Flooding

Floods are common in B.C. and can happen any time of year.

House in rising water levels.
Aerial view of Fraser Valley farmland flooded with brown water.

Severe floods


The most severe floods are usually due to heavy rain and melting snow.  Floods disrupt our lives and can be dangerous. They can damage roads, making it hard to travel or transport things. They can wipe out fish habitat and watersheds – nature’s flood defense system. Floods can also damage sacred and cultural sites, making them hard to access. 

Future risks of flooding


As B.C.’s climate continues to warm, increasingly severe and frequent floods will put more and more communities and people at risk.  

Spring weather is getting unpredictable, which can lead to earlier and faster snowpack melting. Throughout the year, we’re having more storms and extreme rainfall events. These changes in the flow of water can overwhelm rivers, streams and soil, leading to flooding and landslides.  

Two worker repairing a room damaged by flooding.

Health impacts

People face serious safety and health hazards before, during and after flooding. This can impact our physical and mental well-being. 

The effects of floods and extreme weather events don’t often end with the flood itself. People can carry the trauma and health impacts of these events with them for years. Floods can carry bacteria and chemicals into our drinking water. They can also cause mold and fungus that is bad for our respiratory and immune systems. 

Flood damaged road with a road closed sign.

Road and highway damage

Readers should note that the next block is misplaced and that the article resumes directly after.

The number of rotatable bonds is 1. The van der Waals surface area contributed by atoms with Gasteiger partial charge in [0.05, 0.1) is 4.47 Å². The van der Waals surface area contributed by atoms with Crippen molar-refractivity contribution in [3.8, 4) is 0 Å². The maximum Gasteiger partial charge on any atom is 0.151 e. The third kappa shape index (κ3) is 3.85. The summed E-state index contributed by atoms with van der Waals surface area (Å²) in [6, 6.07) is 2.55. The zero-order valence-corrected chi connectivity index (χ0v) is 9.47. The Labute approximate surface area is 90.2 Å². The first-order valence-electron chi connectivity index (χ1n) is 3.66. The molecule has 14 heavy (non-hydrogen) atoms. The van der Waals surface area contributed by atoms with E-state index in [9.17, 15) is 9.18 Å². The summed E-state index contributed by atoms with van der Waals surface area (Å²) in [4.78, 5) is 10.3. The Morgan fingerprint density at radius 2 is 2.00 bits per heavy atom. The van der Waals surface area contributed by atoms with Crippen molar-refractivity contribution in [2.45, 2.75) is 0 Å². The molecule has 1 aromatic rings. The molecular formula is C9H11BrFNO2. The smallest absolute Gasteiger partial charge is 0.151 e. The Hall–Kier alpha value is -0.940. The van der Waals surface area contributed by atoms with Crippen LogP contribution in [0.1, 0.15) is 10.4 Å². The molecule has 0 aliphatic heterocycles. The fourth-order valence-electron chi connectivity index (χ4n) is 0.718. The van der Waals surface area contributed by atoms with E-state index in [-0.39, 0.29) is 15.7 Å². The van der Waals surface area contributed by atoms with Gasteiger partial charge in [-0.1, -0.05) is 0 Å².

Floods can damage roads and highways. This makes it difficult to get around and transport supplies. It also means emergency vehicles can’t get where they are going. 

Aerial view of Fraser Valley farmland flooded with brown water.

Water contamination

The amount and force of flood water can damage habitats of marine and animal life. Floods can disrupt salmon migration paths, hurt the fish and wash away their eggs. Floods can wash toxic chemicals into groundwater and streams. This pollution can travel up the food chain and affect species like bears, wolves and orcas. 

BC is taking action

Guided by input from people across B.C., we are working with local, federal and Indigenous governments to prepare for the impacts of flooding. Explore how we are helping strengthen ecosystems and communities. 

Highway Infrastructure Climate Adaptation Program

Making highways safer by making them more resilient and prepared for changing climate conditions like flooding or extreme weather. 

B.C. Flood Strategy and Resilience Plan

Collaborating with local, federal and Indigenous governments to prepare for and respond to the growing risk of flood. Released in 2023 and will launch in 2025. 

Community Emergency Preparedness Fund

Increasing funding to help communities and support regional collaboration in responding to emergencies. 

Be ready for an emergency. Learn about the hazards in your region and make a plan for staying safe.  

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Learn more about other hazards in British Columbia